We trained multiple models of neocortical-cerebellar connectivity on a fMRI data set obtained while human participants completed a large task battery that was designed to engage cognitive processes across a broad range of functional domains (e.g. visual cognition, memory, attention, cognitive control). The models varied in terms of the degree of convergence of cortical inputs onto each cerebellar area. To evaluate the models in a cross-validated fashion, we examined how well each model predicted cerebellar data obtained from different tasks and/or different participants, using only the corresponding neocortical data. These analyses reveal a novel picture of cortico-cerebellar connectivity, one in which the degree of convergence was higher in cerebellar regions associated with more complex cognitive functions.



We compared three models of cortico-cerebellar connectivity by using a region-to-region predictive modeling approach (Cole et al., 2016; Mell et al., 2021). For each model, the task-evoked activity in each cerebellar voxel was predicted as a linear combination of task-evoked activity patterns across the entire neocortex (Figure 1). As a model of sparse connectivity, we used a Winner-Take-All (WTA) model which imposes the strong constraint that only a single cortical region is used to predict the activity in each cerebellar voxel. The other two models allowed for some degree of convergence. Models estimated with Lasso Regression (L1 regularization) find sparse solutions, minimizing the number of cortical inputs by setting to zero those weights that make a negligible contribution to the predicted activity. Models estimated with Ridge Regression (L2 regularization) allow for a wide distribution of inputs, keeping each weight as small as possible. For model input, we used a set of cortical parcellations that varied in terms of their level of granularity. We trained the models on cortical and cerebellar fMRI data obtained from 24 participants who performed a task battery with 29 task conditions (Task Set A, Figure 1A). These were acquired over two sessions on separate days, with the tasks identical across sessions. These data were used to estimate the connectivity weights W^separately for each model and participant (see Methods).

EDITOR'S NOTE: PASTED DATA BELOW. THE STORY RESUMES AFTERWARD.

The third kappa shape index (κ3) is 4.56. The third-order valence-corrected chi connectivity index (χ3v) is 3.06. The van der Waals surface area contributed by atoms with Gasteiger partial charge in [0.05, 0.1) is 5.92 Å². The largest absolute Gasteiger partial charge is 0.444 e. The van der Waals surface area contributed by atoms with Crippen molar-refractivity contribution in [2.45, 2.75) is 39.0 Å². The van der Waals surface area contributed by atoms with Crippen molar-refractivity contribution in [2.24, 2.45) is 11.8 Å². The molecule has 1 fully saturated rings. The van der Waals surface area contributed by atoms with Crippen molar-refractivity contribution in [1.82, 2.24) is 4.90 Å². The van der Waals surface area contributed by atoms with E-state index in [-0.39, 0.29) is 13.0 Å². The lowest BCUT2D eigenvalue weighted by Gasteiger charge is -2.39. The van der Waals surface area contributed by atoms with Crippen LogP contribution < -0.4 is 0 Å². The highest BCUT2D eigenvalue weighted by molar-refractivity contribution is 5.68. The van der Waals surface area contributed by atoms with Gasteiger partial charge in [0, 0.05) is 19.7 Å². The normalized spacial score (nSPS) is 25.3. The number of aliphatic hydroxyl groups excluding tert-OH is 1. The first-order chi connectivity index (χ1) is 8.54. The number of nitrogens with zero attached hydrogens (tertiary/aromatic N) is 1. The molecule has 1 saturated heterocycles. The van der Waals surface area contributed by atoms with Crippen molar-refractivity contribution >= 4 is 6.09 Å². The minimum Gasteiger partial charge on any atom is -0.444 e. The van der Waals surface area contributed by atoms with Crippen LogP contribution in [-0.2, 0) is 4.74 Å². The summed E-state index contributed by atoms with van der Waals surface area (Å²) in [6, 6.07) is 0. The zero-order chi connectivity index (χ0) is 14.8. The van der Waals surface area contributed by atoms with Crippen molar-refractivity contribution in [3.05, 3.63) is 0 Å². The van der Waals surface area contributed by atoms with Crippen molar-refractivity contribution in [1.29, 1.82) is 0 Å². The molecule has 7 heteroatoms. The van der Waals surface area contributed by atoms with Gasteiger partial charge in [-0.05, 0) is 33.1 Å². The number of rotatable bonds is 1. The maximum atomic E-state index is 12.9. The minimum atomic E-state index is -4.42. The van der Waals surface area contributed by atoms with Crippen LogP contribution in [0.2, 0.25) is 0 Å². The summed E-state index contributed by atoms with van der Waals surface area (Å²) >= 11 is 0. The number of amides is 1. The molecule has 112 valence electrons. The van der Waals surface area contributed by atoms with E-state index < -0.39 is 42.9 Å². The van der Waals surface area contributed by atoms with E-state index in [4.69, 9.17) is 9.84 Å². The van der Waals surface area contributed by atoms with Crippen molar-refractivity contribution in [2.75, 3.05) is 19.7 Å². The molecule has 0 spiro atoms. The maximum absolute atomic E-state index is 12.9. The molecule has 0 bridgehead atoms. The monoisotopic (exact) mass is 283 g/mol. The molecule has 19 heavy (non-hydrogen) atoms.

Connectivity model training and evaluation.